Slovenia's Ambassador to the U.S. Dimitrij Rupel told RFE/RL that his country was "disappointed" last year when Slovenia was not included in the first round of inductees.
He said that Slovenia is doing "whatever it can" to be included into the second round and will maintain active efforts to keep its candidacy for NATO an important international issue.
Said Rupel: "There is a chain of events which is intended to keep the idea of Slovenian presence alive. Of course, we are using all of the available mechanisms, channels and opportunities to tell our story."
As it is, these countries, and many others, are getting a boost from powerful ethnic organizations in the West. All over Europe, and in America in particular, ethnic groups are playing an important role in keeping the candidacy of many of these nations a pressing issue.
In America, voters of Eastern European extraction -- many of them in key, populous states -- have put enormous pressure on their elected officials to support NATO enlargement.
Aija Straumanis, Director of Public Information for the Joint Baltic-American National Committee, told RFE/RL that her organization helped form a Baltic-Freedom Caucus in the U.S. Senate which strongly supports the ascension of the three Baltic nations in to NATO.
It is no coincidence that the six senators brought on board by the committee all come from states which have sizable ethnic Latvian, Lithuanian and Estonian communities.
Said Straumanis: "This is part of our strategy. These senators will take the lead on Baltic issues. What we've done in the past is to make sure that this caucus keeps growing. Then the caucus can help us raise the visibility of Baltic issues, including accession into NATO."
Armand Scala, President of the Romanian-American Congress, told RFE/RL that after the U.S. Senate votes on the first round of inductees, his organization plans to focus on educating members of the U.S. Congress about the strategic importance of Romania and the assets the nation would bring to the NATO alliance.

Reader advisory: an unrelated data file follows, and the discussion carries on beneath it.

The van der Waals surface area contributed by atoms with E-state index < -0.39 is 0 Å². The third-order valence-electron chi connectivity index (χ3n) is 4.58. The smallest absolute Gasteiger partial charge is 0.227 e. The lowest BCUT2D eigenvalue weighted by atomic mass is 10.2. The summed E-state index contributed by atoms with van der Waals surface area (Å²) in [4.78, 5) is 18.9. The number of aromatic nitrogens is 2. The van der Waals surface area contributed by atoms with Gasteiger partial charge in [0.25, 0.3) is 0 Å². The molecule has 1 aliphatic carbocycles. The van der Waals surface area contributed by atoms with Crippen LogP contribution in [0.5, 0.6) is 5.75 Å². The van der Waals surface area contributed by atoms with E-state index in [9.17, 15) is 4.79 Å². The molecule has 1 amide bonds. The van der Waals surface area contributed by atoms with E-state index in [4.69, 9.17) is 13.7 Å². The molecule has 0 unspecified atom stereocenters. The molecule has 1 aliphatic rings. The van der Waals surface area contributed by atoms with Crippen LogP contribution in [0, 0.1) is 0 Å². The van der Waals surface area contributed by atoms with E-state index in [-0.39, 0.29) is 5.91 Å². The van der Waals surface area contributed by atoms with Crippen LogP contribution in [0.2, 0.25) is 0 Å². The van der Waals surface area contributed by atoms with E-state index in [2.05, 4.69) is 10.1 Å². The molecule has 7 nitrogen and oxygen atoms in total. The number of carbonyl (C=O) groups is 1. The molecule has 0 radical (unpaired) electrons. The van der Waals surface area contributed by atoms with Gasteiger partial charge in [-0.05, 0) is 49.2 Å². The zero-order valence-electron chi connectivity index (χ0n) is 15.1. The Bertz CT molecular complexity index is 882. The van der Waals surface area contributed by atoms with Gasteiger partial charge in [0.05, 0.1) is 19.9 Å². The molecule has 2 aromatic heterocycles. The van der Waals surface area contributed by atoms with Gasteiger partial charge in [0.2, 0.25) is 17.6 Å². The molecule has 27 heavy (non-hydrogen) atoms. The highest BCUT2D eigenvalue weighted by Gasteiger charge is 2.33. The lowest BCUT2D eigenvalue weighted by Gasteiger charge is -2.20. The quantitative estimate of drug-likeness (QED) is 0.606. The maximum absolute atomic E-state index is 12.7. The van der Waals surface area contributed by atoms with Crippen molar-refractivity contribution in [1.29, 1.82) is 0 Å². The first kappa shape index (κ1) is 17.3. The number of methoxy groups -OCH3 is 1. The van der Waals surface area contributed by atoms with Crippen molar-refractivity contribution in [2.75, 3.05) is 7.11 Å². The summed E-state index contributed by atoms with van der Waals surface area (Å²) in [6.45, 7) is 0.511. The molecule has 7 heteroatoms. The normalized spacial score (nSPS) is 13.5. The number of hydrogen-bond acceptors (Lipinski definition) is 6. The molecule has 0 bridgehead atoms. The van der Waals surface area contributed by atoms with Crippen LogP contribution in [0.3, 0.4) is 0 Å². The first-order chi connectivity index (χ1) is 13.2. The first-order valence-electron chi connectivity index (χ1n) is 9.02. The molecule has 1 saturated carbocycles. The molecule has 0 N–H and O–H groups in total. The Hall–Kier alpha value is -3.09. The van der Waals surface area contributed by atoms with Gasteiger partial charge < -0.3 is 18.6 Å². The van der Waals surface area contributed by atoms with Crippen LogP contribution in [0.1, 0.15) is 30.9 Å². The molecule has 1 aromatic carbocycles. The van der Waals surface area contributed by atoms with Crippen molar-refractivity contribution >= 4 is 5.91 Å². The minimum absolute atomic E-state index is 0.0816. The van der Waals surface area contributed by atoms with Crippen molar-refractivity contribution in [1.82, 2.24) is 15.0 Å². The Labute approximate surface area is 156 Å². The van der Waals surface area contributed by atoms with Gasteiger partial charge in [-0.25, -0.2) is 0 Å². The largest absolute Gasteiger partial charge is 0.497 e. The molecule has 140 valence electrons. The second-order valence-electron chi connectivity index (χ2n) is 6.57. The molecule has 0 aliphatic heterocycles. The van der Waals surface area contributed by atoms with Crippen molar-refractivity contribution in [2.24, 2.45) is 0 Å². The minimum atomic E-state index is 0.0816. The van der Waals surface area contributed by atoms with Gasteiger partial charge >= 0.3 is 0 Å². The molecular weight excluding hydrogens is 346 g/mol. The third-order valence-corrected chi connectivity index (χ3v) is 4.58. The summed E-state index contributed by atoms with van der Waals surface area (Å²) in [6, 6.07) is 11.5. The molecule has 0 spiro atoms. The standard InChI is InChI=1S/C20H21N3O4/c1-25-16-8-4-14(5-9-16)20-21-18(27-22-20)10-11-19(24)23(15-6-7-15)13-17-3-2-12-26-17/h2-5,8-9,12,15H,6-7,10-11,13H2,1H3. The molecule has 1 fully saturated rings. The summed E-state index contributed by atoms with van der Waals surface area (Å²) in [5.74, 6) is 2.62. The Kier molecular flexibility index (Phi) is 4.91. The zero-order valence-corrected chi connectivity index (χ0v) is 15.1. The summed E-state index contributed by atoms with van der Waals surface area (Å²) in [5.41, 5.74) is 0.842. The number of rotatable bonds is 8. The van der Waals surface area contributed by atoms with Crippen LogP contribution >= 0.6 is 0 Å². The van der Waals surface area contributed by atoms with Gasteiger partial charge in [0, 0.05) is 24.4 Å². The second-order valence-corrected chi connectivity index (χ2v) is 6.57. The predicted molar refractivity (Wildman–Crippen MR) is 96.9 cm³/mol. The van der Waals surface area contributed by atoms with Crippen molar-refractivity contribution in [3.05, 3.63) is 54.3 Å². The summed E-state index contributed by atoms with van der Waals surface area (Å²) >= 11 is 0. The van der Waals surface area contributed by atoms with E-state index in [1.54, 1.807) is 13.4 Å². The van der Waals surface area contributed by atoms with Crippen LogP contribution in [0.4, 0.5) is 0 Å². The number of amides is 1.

He added that his organization's work is not only extended to Romania, but to all of the countries of the region.
Said Scala: "We fully intend to work very hard for a second phase, a third phase, for as many phases as it takes for any country in the region who wants to get in, to be admitted."
Eugene Iwanciw of the Ukrainian National Association told RFE/RL that like many people, he expects there will be a lessening of interest in the issue of further enlargement as NATO inducts the new members and works to integrate them into the organization.
But he says he firmly believes NATO will keep the door open for more members. He says his organization, which belongs to a larger alliance of other ethnic groups called the Central and East European Coalition, will keep the pressure on to admit additional countries to NATO. The Central and East European Coalition, which is an alliance of more than a dozen ethnic groups and claims to have 22 million members, says all its members share an important goal -- keeping the door to NATO open.
Says Iwanciw: "Believe me, there are enough interest groups [in the U.S.] who see the value of continued expansion of NATO so that pressure will continue on members of Congress, on this administration and on subsequent administrations."
This effort is not lost on the governments of the countries anxiously awaiting another chance to join the alliance.
Romanian Ambassador Geoana says that he appreciates the work the ethnic groups are doing to keep people interested in NATO enlargement.
Says Geoana: "I'm confident that [these groups] will keep the same interest and energy like for the first round of NATO expansion in supporting their country of origin.... We do strongly believe that the Romanian community, together with the other Central and Eastern European ethnic groups, will continue to support the process of NATO enlargement."